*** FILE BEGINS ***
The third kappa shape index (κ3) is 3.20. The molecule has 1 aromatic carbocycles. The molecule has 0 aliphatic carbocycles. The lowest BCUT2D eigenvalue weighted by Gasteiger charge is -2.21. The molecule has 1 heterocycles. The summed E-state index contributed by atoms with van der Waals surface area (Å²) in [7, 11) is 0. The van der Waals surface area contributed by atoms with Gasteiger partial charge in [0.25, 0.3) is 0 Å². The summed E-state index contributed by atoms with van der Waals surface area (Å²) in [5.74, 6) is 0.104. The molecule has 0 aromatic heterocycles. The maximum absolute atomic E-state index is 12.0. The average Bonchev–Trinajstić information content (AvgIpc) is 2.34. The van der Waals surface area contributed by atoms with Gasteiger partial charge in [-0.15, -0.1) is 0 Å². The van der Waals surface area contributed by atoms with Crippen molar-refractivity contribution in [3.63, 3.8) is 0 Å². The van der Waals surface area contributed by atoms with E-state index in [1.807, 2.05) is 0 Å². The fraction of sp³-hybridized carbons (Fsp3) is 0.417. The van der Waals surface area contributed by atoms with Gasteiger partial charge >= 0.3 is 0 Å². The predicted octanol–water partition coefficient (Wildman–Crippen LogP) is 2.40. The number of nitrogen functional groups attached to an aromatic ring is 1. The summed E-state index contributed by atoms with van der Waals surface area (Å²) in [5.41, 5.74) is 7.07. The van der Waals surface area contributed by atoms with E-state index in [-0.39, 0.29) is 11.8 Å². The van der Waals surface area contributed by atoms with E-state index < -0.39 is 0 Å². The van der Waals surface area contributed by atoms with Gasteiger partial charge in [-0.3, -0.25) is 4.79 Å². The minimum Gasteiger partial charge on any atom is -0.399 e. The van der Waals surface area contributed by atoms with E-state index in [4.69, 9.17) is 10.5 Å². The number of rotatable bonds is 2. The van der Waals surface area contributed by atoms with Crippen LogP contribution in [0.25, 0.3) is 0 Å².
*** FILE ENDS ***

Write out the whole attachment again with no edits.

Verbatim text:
The third kappa shape index (κ3) is 3.20. The molecule has 1 aromatic carbocycles. The molecule has 0 aliphatic carbocycles. The lowest BCUT2D eigenvalue weighted by Gasteiger charge is -2.21. The molecule has 1 heterocycles. The summed E-state index contributed by atoms with van der Waals surface area (Å²) in [7, 11) is 0. The van der Waals surface area contributed by atoms with Gasteiger partial charge in [0.25, 0.3) is 0 Å². The summed E-state index contributed by atoms with van der Waals surface area (Å²) in [5.74, 6) is 0.104. The molecule has 0 aromatic heterocycles. The maximum absolute atomic E-state index is 12.0. The average Bonchev–Trinajstić information content (AvgIpc) is 2.34. The van der Waals surface area contributed by atoms with Gasteiger partial charge in [-0.15, -0.1) is 0 Å². The van der Waals surface area contributed by atoms with Crippen molar-refractivity contribution in [3.63, 3.8) is 0 Å². The van der Waals surface area contributed by atoms with E-state index in [1.807, 2.05) is 0 Å². The fraction of sp³-hybridized carbons (Fsp3) is 0.417. The van der Waals surface area contributed by atoms with Gasteiger partial charge >= 0.3 is 0 Å². The predicted octanol–water partition coefficient (Wildman–Crippen LogP) is 2.40. The number of nitrogen functional groups attached to an aromatic ring is 1. The summed E-state index contributed by atoms with van der Waals surface area (Å²) in [5.41, 5.74) is 7.07. The van der Waals surface area contributed by atoms with E-state index in [-0.39, 0.29) is 11.8 Å². The van der Waals surface area contributed by atoms with E-state index < -0.39 is 0 Å². The van der Waals surface area contributed by atoms with Gasteiger partial charge in [-0.3, -0.25) is 4.79 Å². The minimum Gasteiger partial charge on any atom is -0.399 e. The van der Waals surface area contributed by atoms with E-state index in [4.69, 9.17) is 10.5 Å². The number of rotatable bonds is 2. The van der Waals surface area contributed by atoms with Crippen LogP contribution in [0.25, 0.3) is 0 Å².